In early morning chill of December 6, 1959 Dr. Harold Perelson was found unresponsive at his sprawling 2475 Glendower Place home. He was lying in his blood-soaked bed next his wife Lillian, who he had just bludgeoned to death with a ball-peen hammer. The doctor had attempted to murder his 18-year-old daughter Judye as well, but she survived his blows. Even with a massive head wound Judye was able to crawl up the backyard steps.

During the summer of 1952, a rapist stalked the L.A. nights. Over 25 women were sexually assaulted and robbed in the same area during a three-month period, so the LAPD organized a complicated sting. On July 30, 1952 Florence Coberly, a 26-year-old officer, served as a decoy to tempt the offender, and it worked. Soon after the above photo was shot, another was taken of the alleged serial rapist dead on the ground.

We reacted right away when Columbine happened, spinning every stray hair of a rumor into a tapestry of explanation. A crisis like that draws us in, makes us nearer to the now. It rattles us where we are usually numb. It reorients our world for a time. We stare down humanity, searching every eye to find either a brother or a monster. People are a mix of those things, but we want an either/or. A definitive separator feels good, draws a clear line between monsters and humans.

Assia Wevill was a woman erased for a time, her existence concealed by her final lover, poet Ted Hughes. For decades, he shared very personal things with the world but always wrote Assia out of her own life. More recently, however, Assia’s existence is being retraced again, pieced back together and presented as part of the story of Sylvia Plath and Ted Hughes. After Sylvia died, Assia stepped into Sylvia’s life for a time, like walking into a ghost’s shadow. She cared for Sylvia’s children, lived in her rooms, and finally, six years later, killed herself the exact same way Sylvia committed suicide.

Billie Holiday takes a swig of her drink as she sings into your eyes, and then absentmindedly leaves her glass on your table before she saunters over to seduce the next table. When she vanished the scent of her liquor lingered, rising up from ice cubes in a stinging mint vapor. While she was there, she made you feel like the only person in the crowded room.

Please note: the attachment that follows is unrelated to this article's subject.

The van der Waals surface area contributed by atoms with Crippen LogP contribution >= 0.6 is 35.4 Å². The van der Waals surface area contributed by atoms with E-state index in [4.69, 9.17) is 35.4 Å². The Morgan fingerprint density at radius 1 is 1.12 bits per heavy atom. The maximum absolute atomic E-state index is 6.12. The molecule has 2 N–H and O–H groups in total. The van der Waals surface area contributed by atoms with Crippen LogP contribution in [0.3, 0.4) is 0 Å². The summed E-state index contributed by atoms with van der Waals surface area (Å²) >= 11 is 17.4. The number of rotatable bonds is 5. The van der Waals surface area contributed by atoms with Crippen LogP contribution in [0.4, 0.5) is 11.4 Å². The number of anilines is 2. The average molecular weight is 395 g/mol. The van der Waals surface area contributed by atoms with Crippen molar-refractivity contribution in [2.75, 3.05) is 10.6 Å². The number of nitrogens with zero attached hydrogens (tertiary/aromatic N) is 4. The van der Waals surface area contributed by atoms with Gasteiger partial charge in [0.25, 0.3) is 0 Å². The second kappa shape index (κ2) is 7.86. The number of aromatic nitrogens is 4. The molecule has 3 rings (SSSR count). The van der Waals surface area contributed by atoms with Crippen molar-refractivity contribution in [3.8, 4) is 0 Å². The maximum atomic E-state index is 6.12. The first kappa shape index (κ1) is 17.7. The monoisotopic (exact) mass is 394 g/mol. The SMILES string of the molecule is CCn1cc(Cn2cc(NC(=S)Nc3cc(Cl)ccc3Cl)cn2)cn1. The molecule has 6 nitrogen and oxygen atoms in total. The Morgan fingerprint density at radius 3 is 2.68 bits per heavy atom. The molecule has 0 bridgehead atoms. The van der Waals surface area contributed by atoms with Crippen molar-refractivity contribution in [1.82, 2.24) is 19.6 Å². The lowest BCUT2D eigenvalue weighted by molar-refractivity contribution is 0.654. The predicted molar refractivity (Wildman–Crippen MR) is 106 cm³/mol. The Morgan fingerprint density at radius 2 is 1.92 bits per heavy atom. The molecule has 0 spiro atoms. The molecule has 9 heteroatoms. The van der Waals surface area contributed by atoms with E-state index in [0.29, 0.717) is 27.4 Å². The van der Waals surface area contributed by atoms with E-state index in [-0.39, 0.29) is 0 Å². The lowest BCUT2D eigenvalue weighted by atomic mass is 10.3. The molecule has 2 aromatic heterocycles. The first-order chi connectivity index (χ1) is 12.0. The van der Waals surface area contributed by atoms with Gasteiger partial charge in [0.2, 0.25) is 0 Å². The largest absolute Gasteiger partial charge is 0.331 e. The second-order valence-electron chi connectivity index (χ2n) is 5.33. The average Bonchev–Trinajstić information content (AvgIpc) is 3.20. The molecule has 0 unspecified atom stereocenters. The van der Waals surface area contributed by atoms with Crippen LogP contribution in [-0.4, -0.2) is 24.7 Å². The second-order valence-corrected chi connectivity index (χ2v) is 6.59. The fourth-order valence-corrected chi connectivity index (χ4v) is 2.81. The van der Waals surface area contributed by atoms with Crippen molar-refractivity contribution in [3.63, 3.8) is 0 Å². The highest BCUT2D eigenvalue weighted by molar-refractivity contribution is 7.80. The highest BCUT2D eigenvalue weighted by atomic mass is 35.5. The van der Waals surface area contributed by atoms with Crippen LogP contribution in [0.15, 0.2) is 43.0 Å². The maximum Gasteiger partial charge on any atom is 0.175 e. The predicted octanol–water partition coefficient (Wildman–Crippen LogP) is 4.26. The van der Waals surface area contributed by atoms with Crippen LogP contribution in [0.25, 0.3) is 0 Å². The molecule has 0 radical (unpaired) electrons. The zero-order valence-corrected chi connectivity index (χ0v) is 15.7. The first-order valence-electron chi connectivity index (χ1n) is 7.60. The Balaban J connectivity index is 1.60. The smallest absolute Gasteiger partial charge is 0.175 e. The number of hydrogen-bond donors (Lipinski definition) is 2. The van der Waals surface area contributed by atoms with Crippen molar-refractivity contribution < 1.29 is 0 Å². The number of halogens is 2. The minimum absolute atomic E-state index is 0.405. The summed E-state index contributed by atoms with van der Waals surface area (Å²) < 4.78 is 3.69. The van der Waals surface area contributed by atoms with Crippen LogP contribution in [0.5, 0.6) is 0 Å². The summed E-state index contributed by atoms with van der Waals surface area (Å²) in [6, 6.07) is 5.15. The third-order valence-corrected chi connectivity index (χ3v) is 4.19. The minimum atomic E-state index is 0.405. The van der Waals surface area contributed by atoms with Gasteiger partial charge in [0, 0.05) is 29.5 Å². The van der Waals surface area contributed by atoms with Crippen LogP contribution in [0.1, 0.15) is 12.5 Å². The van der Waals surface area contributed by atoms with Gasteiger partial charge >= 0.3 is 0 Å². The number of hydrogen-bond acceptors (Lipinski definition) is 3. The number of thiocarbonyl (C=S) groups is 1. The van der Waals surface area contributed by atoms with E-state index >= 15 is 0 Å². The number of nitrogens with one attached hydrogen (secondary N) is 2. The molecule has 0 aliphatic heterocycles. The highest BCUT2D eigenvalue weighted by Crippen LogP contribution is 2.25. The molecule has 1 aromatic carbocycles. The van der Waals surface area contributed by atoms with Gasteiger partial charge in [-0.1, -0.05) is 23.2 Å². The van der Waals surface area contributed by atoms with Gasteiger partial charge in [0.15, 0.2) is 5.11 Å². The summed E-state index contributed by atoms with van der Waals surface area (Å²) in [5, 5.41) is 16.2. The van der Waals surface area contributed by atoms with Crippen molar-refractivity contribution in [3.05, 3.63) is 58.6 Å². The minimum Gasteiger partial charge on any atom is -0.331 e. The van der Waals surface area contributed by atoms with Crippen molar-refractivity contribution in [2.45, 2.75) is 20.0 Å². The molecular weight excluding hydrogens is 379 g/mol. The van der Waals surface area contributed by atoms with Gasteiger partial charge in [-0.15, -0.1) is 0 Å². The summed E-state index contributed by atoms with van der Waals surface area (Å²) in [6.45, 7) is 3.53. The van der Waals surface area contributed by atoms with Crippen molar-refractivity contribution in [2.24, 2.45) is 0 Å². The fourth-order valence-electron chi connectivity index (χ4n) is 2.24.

Patricia Highsmith wrote The Price of Salt, the novel that was rereleased as Carol decades later, in 1949 while undergoing intense psychoanalysis in an attempt to get herself into “a condition to be married.” Being gay was so socially unacceptable at that time that even a free-thinking, tradition-bucking, iconoclast like Highsmith temporarily bowed to the intense pressure to mold herself into who society thought she was supposed to be.

We all think we have full autonomy and sovereignty over our thoughts and actions. Sure, we have the hardware of our DNA, we are shaped by our upbringing and experiences, we are inspired by our heroes, and seek figures of wisdom to help us fumble our way through life – We learn from each other, we seek community, we share and grow. But, when it comes down to dire situations, someone couldn’t possibly “wash” our brains clean and fill it with new thoughts that go against our best interests and core values! That’s what it feels like, but psychological experiments like the 1961 Milgram study have proven that we aren’t always in control of our actions when we’re told what to do by an authority figure we trust.

In 1994-5, Marcia Clark wasn’t just under the immense pressure of the massively scrutinized O. J. Simpson case, she was also a mother going through a divorce. On top of everything, in a trial that was intentionally needling at the depths of the race problem in American, Marcia Clark’s hair really stirred things up as well. Why did Marcia Clark’s hair symbolize so much to us then, and what does it all mean now?

The Coen brothers’ latest effort, Hail, Caesar, shines not when it’s lambasting showbiz, but when it’s celebrating it. The over-the-top musical numbers are stunning and just as magical as the iconic performances they’re inspired by. These types of displays are the essence of entertainment: an attempt to pull you out of yourself and into a looking glass world that sparkles with song and graceful, effortless movements. They’re dream sequences of the human spirit.